SIDRA: A blind algorithm for signal detection in photometric surveys

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12 Citations (Scopus)


We present the Signal Detection using Random-Forest Algorithm (SIDRA). SIDRA is a detection and classification algorithm based on the Machine Learning technique (Random Forest). The goal of this paper is to show the power of SIDRA for quick and accurate signal detection and classification.We first diagnose the power of the method with simulated light curves and try it on a subset of the Kepler space mission catalogue.We use five classes of simulated light curves (CONSTANT, TRANSIT, VARIABLE, MLENS and EB for constant light curves, transiting exoplanet, variable, microlensing events and eclipsing binaries, respectively) to analyse the power of the method. The algorithm uses four features in order to classify the light curves. The training sample contains 5000 light curves (1000 from each class) and 50 000 random light curves for testing. The total SIDRA success ratio is ≥90 per cent. Furthermore, the success ratio reaches 95-100 per cent for the CONSTANT, VARIABLE, EB and MLENS classes and 92 per cent for the TRANSIT class with a decision probability of 60 per cent. Because the TRANSIT class is the one which fails the most, we run a simultaneous fit using SIDRA and a Box Least Square (BLS)-based algorithm for searching for transiting exoplanets. As a result, our algorithm detects 7.5 per cent more planets than a classic BLS algorithm, with better results for lower signal-to-noise light curves. SIDRA succeeds to catch 98 per cent of the planet candidates in the Kepler sample and fails for 7 per cent of the false alarms subset. SIDRA promises to be useful for developing a detection algorithm and/or classifier for large photometric surveys such as TESS and PLATO exoplanet future space missions.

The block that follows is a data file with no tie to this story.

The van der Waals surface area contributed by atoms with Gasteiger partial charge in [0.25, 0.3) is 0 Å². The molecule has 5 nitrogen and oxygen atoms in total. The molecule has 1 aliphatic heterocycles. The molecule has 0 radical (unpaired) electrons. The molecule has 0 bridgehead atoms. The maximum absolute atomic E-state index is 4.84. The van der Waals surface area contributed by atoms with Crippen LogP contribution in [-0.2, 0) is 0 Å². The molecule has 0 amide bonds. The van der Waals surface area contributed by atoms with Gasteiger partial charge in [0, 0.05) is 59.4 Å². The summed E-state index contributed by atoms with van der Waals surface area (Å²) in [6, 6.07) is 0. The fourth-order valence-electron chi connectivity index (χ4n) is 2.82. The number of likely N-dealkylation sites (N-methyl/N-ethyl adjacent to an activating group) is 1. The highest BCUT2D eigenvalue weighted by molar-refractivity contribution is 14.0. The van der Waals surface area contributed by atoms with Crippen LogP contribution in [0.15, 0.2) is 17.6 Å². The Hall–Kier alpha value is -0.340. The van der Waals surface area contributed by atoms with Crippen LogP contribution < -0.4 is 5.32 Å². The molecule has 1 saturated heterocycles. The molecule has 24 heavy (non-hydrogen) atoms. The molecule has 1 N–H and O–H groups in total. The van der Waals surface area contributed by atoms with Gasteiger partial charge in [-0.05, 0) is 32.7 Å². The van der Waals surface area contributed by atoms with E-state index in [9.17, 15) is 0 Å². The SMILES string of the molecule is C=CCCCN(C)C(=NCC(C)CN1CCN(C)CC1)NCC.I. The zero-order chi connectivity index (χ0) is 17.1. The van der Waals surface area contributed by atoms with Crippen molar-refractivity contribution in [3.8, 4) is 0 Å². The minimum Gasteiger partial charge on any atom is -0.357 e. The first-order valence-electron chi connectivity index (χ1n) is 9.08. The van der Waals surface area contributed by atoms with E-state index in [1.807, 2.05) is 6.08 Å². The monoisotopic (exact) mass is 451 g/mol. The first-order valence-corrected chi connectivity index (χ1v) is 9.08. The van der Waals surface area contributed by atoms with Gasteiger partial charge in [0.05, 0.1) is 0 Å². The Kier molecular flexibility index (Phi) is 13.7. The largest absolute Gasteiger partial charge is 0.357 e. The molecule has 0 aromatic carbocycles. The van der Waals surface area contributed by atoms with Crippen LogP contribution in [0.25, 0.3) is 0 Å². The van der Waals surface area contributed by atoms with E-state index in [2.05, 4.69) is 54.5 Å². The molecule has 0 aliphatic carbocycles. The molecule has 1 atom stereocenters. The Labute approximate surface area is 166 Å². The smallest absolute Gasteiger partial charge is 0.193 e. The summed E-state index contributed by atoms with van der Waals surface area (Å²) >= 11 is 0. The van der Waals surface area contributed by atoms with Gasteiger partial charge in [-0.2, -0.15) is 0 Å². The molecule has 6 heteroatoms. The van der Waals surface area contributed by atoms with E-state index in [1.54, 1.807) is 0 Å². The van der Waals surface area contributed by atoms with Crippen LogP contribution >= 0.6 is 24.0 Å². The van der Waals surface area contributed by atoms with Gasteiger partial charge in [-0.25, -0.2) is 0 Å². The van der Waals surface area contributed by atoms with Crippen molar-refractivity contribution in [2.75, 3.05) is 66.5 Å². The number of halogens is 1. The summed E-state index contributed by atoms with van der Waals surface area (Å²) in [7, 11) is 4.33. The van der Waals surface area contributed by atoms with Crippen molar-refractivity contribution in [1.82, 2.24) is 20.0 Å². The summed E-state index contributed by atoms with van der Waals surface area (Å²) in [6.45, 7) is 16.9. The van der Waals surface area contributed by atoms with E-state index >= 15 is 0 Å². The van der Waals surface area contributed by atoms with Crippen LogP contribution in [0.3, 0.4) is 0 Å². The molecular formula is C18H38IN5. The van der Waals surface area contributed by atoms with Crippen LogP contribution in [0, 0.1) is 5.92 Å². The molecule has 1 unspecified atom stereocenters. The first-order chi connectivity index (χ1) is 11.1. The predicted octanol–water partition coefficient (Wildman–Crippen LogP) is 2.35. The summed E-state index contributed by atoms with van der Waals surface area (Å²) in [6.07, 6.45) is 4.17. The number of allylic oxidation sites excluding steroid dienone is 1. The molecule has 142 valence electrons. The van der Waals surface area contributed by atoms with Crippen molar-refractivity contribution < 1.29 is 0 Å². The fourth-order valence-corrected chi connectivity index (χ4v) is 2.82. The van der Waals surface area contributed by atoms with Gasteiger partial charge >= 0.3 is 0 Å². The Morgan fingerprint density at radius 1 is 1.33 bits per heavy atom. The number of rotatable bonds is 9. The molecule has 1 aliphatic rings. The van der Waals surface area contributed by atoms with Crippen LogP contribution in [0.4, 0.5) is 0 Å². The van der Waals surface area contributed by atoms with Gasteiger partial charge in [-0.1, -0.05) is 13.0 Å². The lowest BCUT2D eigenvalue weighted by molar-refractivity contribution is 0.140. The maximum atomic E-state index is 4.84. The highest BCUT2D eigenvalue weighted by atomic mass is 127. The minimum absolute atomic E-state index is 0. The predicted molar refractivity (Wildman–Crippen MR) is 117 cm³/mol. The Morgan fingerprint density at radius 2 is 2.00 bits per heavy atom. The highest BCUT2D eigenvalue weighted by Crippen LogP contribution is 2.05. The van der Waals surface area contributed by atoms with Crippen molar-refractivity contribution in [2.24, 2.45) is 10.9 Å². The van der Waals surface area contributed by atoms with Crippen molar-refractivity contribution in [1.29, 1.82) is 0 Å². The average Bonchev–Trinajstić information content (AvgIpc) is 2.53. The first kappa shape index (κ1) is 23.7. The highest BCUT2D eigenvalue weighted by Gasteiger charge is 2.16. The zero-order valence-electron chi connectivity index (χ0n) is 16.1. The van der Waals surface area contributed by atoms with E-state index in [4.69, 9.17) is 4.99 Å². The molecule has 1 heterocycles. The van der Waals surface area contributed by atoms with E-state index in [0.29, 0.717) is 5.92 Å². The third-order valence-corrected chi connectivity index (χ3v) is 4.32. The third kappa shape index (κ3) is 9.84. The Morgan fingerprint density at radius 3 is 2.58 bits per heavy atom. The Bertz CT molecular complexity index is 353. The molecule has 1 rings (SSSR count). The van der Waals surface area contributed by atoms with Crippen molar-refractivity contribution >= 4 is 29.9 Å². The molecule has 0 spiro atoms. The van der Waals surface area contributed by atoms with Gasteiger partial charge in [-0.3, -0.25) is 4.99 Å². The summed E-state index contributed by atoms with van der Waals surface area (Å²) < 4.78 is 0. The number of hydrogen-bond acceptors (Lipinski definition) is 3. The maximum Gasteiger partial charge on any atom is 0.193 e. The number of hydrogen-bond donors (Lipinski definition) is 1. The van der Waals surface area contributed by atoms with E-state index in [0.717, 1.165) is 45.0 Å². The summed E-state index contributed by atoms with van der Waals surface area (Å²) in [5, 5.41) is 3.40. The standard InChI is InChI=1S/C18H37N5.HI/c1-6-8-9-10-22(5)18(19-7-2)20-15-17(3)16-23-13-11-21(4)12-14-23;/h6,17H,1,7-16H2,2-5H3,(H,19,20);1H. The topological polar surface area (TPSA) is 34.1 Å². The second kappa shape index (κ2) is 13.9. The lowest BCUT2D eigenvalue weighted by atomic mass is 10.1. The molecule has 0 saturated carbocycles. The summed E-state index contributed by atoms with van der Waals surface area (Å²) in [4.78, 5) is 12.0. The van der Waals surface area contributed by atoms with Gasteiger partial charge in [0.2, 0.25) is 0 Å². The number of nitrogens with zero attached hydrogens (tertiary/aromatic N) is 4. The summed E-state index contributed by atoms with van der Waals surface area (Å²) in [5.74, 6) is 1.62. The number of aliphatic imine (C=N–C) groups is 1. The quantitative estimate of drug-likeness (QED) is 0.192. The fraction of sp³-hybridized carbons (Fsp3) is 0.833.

Original languageEnglish
Pages (from-to)626-633
Number of pages8
JournalMonthly Notices of the Royal Astronomical Society
Issue number1
Publication statusPublished - 2016



  • Detection
  • Fundamental parameters
  • Photometric
  • Planetary systems
  • Planets and satellites
  • Planets and satellites
  • Techniques

ASJC Scopus subject areas

  • Space and Planetary Science
  • Astronomy and Astrophysics

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